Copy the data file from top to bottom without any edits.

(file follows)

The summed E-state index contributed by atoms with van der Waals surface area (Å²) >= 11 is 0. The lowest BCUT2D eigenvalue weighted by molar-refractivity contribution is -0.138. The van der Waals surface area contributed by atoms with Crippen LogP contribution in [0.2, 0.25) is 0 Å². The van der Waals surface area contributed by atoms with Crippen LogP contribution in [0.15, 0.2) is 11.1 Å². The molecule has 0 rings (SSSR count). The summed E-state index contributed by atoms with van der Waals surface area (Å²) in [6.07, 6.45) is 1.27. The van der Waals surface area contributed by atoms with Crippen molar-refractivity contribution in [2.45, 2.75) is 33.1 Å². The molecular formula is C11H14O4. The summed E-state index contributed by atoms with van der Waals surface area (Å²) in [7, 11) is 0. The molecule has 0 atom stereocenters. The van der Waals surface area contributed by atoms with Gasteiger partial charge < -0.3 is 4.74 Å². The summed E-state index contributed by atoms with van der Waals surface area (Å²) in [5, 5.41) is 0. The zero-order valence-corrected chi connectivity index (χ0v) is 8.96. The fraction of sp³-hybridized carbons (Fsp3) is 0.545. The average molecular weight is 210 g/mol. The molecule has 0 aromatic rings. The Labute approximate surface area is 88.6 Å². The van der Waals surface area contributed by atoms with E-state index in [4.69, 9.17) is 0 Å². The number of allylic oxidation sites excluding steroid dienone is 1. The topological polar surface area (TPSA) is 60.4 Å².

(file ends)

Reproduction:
The summed E-state index contributed by atoms with van der Waals surface area (Å²) >= 11 is 0. The lowest BCUT2D eigenvalue weighted by molar-refractivity contribution is -0.138. The van der Waals surface area contributed by atoms with Crippen LogP contribution in [0.2, 0.25) is 0 Å². The van der Waals surface area contributed by atoms with Crippen LogP contribution in [0.15, 0.2) is 11.1 Å². The molecule has 0 rings (SSSR count). The summed E-state index contributed by atoms with van der Waals surface area (Å²) in [6.07, 6.45) is 1.27. The van der Waals surface area contributed by atoms with Crippen molar-refractivity contribution in [2.45, 2.75) is 33.1 Å². The molecular formula is C11H14O4. The summed E-state index contributed by atoms with van der Waals surface area (Å²) in [7, 11) is 0. The molecule has 0 atom stereocenters. The van der Waals surface area contributed by atoms with Gasteiger partial charge < -0.3 is 4.74 Å². The summed E-state index contributed by atoms with van der Waals surface area (Å²) in [5, 5.41) is 0. The zero-order valence-corrected chi connectivity index (χ0v) is 8.96. The fraction of sp³-hybridized carbons (Fsp3) is 0.545. The average molecular weight is 210 g/mol. The molecule has 0 aromatic rings. The Labute approximate surface area is 88.6 Å². The van der Waals surface area contributed by atoms with E-state index in [4.69, 9.17) is 0 Å². The number of allylic oxidation sites excluding steroid dienone is 1. The topological polar surface area (TPSA) is 60.4 Å².